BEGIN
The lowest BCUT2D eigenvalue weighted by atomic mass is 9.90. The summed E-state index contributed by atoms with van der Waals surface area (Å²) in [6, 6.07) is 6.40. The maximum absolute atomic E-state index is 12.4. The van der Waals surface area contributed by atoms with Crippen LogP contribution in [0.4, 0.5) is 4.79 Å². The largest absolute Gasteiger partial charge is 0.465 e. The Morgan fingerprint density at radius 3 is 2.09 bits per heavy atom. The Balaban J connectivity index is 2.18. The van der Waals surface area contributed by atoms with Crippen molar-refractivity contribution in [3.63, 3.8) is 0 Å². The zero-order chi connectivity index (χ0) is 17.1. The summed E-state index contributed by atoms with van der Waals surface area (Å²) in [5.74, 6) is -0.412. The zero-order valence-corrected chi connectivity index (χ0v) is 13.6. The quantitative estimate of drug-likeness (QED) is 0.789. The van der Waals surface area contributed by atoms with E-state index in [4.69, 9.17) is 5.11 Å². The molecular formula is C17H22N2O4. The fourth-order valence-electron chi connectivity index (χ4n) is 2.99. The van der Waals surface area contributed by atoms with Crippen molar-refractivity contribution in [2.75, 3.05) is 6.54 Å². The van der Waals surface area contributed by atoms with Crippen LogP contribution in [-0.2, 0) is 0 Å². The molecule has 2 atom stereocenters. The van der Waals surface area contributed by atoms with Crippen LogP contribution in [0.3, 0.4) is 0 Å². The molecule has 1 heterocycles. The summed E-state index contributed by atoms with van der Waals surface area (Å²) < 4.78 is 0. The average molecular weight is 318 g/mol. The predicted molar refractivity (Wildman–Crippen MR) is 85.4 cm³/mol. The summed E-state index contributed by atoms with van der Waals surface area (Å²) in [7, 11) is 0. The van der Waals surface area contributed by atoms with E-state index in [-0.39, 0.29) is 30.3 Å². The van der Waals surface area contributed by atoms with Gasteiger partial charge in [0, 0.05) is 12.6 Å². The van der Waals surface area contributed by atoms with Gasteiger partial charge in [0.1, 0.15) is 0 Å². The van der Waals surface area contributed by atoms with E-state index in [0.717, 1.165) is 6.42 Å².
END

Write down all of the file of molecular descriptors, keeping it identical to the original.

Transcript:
The lowest BCUT2D eigenvalue weighted by atomic mass is 9.90. The summed E-state index contributed by atoms with van der Waals surface area (Å²) in [6, 6.07) is 6.40. The maximum absolute atomic E-state index is 12.4. The van der Waals surface area contributed by atoms with Crippen LogP contribution in [0.4, 0.5) is 4.79 Å². The largest absolute Gasteiger partial charge is 0.465 e. The Morgan fingerprint density at radius 3 is 2.09 bits per heavy atom. The Balaban J connectivity index is 2.18. The van der Waals surface area contributed by atoms with Crippen molar-refractivity contribution in [3.63, 3.8) is 0 Å². The zero-order chi connectivity index (χ0) is 17.1. The summed E-state index contributed by atoms with van der Waals surface area (Å²) in [5.74, 6) is -0.412. The zero-order valence-corrected chi connectivity index (χ0v) is 13.6. The quantitative estimate of drug-likeness (QED) is 0.789. The van der Waals surface area contributed by atoms with E-state index in [4.69, 9.17) is 5.11 Å². The molecular formula is C17H22N2O4. The fourth-order valence-electron chi connectivity index (χ4n) is 2.99. The van der Waals surface area contributed by atoms with Crippen molar-refractivity contribution in [2.75, 3.05) is 6.54 Å². The van der Waals surface area contributed by atoms with Crippen LogP contribution in [-0.2, 0) is 0 Å². The molecule has 2 atom stereocenters. The van der Waals surface area contributed by atoms with Crippen LogP contribution in [0.3, 0.4) is 0 Å². The molecule has 1 heterocycles. The summed E-state index contributed by atoms with van der Waals surface area (Å²) < 4.78 is 0. The average molecular weight is 318 g/mol. The predicted molar refractivity (Wildman–Crippen MR) is 85.4 cm³/mol. The summed E-state index contributed by atoms with van der Waals surface area (Å²) in [7, 11) is 0. The van der Waals surface area contributed by atoms with E-state index in [-0.39, 0.29) is 30.3 Å². The van der Waals surface area contributed by atoms with Gasteiger partial charge in [0, 0.05) is 12.6 Å². The van der Waals surface area contributed by atoms with Gasteiger partial charge in [0.1, 0.15) is 0 Å². The van der Waals surface area contributed by atoms with E-state index in [0.717, 1.165) is 6.42 Å².